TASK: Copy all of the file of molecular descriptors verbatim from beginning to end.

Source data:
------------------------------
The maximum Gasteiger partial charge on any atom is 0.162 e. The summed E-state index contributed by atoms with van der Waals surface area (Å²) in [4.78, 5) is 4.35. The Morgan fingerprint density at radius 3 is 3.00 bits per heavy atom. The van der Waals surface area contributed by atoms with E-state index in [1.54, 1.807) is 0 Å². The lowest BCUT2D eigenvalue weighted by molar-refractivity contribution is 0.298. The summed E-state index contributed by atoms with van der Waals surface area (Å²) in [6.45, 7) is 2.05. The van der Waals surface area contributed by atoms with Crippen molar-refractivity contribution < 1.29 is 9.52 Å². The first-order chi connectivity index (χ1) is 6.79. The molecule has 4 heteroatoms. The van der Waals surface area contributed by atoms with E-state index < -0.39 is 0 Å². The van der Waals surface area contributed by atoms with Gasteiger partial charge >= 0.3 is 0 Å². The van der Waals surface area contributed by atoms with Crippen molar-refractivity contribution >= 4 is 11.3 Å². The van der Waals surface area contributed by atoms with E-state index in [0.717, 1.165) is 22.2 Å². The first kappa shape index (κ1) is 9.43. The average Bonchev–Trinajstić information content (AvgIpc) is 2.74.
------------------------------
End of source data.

The maximum Gasteiger partial charge on any atom is 0.162 e. The summed E-state index contributed by atoms with van der Waals surface area (Å²) in [4.78, 5) is 4.35. The Morgan fingerprint density at radius 3 is 3.00 bits per heavy atom. The van der Waals surface area contributed by atoms with E-state index in [1.54, 1.807) is 0 Å². The lowest BCUT2D eigenvalue weighted by molar-refractivity contribution is 0.298. The summed E-state index contributed by atoms with van der Waals surface area (Å²) in [6.45, 7) is 2.05. The van der Waals surface area contributed by atoms with Crippen molar-refractivity contribution < 1.29 is 9.52 Å². The first-order chi connectivity index (χ1) is 6.79. The molecule has 4 heteroatoms. The van der Waals surface area contributed by atoms with E-state index < -0.39 is 0 Å². The van der Waals surface area contributed by atoms with Gasteiger partial charge >= 0.3 is 0 Å². The van der Waals surface area contributed by atoms with Crippen molar-refractivity contribution >= 4 is 11.3 Å². The van der Waals surface area contributed by atoms with E-state index in [0.717, 1.165) is 22.2 Å². The first kappa shape index (κ1) is 9.43. The average Bonchev–Trinajstić information content (AvgIpc) is 2.74.